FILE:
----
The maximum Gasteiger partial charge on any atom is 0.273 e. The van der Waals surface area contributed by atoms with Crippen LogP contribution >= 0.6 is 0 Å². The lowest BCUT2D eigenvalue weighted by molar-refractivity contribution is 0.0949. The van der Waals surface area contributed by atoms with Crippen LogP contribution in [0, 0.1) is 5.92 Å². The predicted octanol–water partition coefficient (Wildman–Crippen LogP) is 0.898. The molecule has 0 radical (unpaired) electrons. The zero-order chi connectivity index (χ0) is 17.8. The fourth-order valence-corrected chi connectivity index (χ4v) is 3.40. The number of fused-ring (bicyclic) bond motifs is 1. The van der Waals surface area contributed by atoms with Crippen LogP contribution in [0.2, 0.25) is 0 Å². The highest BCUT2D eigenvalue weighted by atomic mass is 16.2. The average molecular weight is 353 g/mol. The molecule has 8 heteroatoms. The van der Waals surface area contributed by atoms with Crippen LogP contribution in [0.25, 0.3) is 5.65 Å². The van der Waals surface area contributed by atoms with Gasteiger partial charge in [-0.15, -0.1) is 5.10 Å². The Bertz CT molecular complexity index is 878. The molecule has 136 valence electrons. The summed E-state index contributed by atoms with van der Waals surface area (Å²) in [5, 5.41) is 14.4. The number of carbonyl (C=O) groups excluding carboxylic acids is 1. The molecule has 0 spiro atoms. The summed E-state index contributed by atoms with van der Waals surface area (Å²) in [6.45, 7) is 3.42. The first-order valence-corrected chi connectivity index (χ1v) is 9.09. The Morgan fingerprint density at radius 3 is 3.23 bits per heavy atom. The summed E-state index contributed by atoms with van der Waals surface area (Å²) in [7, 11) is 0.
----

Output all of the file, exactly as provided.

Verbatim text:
The maximum Gasteiger partial charge on any atom is 0.273 e. The van der Waals surface area contributed by atoms with Crippen LogP contribution >= 0.6 is 0 Å². The lowest BCUT2D eigenvalue weighted by molar-refractivity contribution is 0.0949. The van der Waals surface area contributed by atoms with Crippen LogP contribution in [0, 0.1) is 5.92 Å². The predicted octanol–water partition coefficient (Wildman–Crippen LogP) is 0.898. The molecule has 0 radical (unpaired) electrons. The zero-order chi connectivity index (χ0) is 17.8. The fourth-order valence-corrected chi connectivity index (χ4v) is 3.40. The number of fused-ring (bicyclic) bond motifs is 1. The van der Waals surface area contributed by atoms with Crippen LogP contribution in [0.2, 0.25) is 0 Å². The highest BCUT2D eigenvalue weighted by atomic mass is 16.2. The average molecular weight is 353 g/mol. The molecule has 8 heteroatoms. The van der Waals surface area contributed by atoms with Crippen LogP contribution in [0.25, 0.3) is 5.65 Å². The van der Waals surface area contributed by atoms with Gasteiger partial charge in [-0.15, -0.1) is 5.10 Å². The Bertz CT molecular complexity index is 878. The molecule has 136 valence electrons. The summed E-state index contributed by atoms with van der Waals surface area (Å²) in [5, 5.41) is 14.4. The number of carbonyl (C=O) groups excluding carboxylic acids is 1. The molecule has 0 spiro atoms. The summed E-state index contributed by atoms with van der Waals surface area (Å²) in [6.45, 7) is 3.42. The first-order valence-corrected chi connectivity index (χ1v) is 9.09. The Morgan fingerprint density at radius 3 is 3.23 bits per heavy atom. The summed E-state index contributed by atoms with van der Waals surface area (Å²) in [7, 11) is 0.